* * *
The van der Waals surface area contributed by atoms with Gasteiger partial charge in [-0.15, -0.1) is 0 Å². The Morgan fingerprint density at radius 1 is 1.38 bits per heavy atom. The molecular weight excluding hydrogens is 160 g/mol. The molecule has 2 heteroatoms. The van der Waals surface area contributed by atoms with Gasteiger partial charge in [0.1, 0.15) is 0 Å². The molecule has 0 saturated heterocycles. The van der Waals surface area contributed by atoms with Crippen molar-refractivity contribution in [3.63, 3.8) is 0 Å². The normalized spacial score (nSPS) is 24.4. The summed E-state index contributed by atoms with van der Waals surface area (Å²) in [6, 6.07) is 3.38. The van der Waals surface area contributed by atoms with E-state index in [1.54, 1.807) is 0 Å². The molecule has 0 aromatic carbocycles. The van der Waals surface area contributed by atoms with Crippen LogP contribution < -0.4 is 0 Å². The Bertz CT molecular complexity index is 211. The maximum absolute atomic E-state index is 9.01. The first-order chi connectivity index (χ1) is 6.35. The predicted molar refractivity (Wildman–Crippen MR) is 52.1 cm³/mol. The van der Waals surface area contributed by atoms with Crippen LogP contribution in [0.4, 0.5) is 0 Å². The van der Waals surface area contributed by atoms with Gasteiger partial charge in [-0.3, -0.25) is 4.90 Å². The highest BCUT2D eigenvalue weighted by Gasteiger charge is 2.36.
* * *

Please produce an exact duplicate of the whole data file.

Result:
The van der Waals surface area contributed by atoms with Gasteiger partial charge in [-0.15, -0.1) is 0 Å². The Morgan fingerprint density at radius 1 is 1.38 bits per heavy atom. The molecular weight excluding hydrogens is 160 g/mol. The molecule has 2 heteroatoms. The van der Waals surface area contributed by atoms with Gasteiger partial charge in [0.1, 0.15) is 0 Å². The molecule has 0 saturated heterocycles. The van der Waals surface area contributed by atoms with Crippen molar-refractivity contribution in [3.63, 3.8) is 0 Å². The normalized spacial score (nSPS) is 24.4. The summed E-state index contributed by atoms with van der Waals surface area (Å²) in [6, 6.07) is 3.38. The van der Waals surface area contributed by atoms with E-state index in [1.54, 1.807) is 0 Å². The molecule has 0 aromatic carbocycles. The van der Waals surface area contributed by atoms with Crippen LogP contribution < -0.4 is 0 Å². The Bertz CT molecular complexity index is 211. The maximum absolute atomic E-state index is 9.01. The first-order chi connectivity index (χ1) is 6.35. The predicted molar refractivity (Wildman–Crippen MR) is 52.1 cm³/mol. The van der Waals surface area contributed by atoms with Crippen LogP contribution in [0.4, 0.5) is 0 Å². The van der Waals surface area contributed by atoms with Gasteiger partial charge in [-0.3, -0.25) is 4.90 Å². The highest BCUT2D eigenvalue weighted by Gasteiger charge is 2.36.